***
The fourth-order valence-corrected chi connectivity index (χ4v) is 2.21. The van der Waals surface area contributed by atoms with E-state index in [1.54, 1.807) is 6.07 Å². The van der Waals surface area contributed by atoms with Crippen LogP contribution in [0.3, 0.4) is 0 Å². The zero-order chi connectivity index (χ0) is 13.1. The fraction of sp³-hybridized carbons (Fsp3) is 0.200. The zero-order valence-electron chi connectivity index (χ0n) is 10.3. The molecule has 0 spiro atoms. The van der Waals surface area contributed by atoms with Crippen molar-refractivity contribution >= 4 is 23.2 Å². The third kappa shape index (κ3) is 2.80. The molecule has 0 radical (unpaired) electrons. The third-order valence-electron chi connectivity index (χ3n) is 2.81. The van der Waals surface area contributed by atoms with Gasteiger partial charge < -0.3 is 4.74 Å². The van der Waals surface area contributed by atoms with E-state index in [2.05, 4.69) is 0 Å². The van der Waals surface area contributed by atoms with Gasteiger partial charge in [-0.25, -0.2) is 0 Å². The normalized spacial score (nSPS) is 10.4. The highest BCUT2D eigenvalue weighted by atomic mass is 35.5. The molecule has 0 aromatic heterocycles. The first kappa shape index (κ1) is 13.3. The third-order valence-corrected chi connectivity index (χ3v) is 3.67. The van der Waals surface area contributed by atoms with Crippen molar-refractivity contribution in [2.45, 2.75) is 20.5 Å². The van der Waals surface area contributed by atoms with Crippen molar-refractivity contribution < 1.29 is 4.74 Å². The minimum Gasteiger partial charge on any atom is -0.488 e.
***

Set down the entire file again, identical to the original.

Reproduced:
The fourth-order valence-corrected chi connectivity index (χ4v) is 2.21. The van der Waals surface area contributed by atoms with E-state index in [1.54, 1.807) is 6.07 Å². The van der Waals surface area contributed by atoms with Crippen LogP contribution in [0.3, 0.4) is 0 Å². The zero-order chi connectivity index (χ0) is 13.1. The fraction of sp³-hybridized carbons (Fsp3) is 0.200. The zero-order valence-electron chi connectivity index (χ0n) is 10.3. The molecule has 0 spiro atoms. The van der Waals surface area contributed by atoms with Crippen molar-refractivity contribution >= 4 is 23.2 Å². The third kappa shape index (κ3) is 2.80. The molecule has 0 radical (unpaired) electrons. The third-order valence-electron chi connectivity index (χ3n) is 2.81. The van der Waals surface area contributed by atoms with Gasteiger partial charge < -0.3 is 4.74 Å². The van der Waals surface area contributed by atoms with E-state index in [2.05, 4.69) is 0 Å². The van der Waals surface area contributed by atoms with Gasteiger partial charge in [-0.25, -0.2) is 0 Å². The normalized spacial score (nSPS) is 10.4. The highest BCUT2D eigenvalue weighted by atomic mass is 35.5. The molecule has 0 aromatic heterocycles. The first kappa shape index (κ1) is 13.3. The third-order valence-corrected chi connectivity index (χ3v) is 3.67. The van der Waals surface area contributed by atoms with Crippen molar-refractivity contribution in [2.45, 2.75) is 20.5 Å². The van der Waals surface area contributed by atoms with Crippen molar-refractivity contribution < 1.29 is 4.74 Å². The minimum Gasteiger partial charge on any atom is -0.488 e.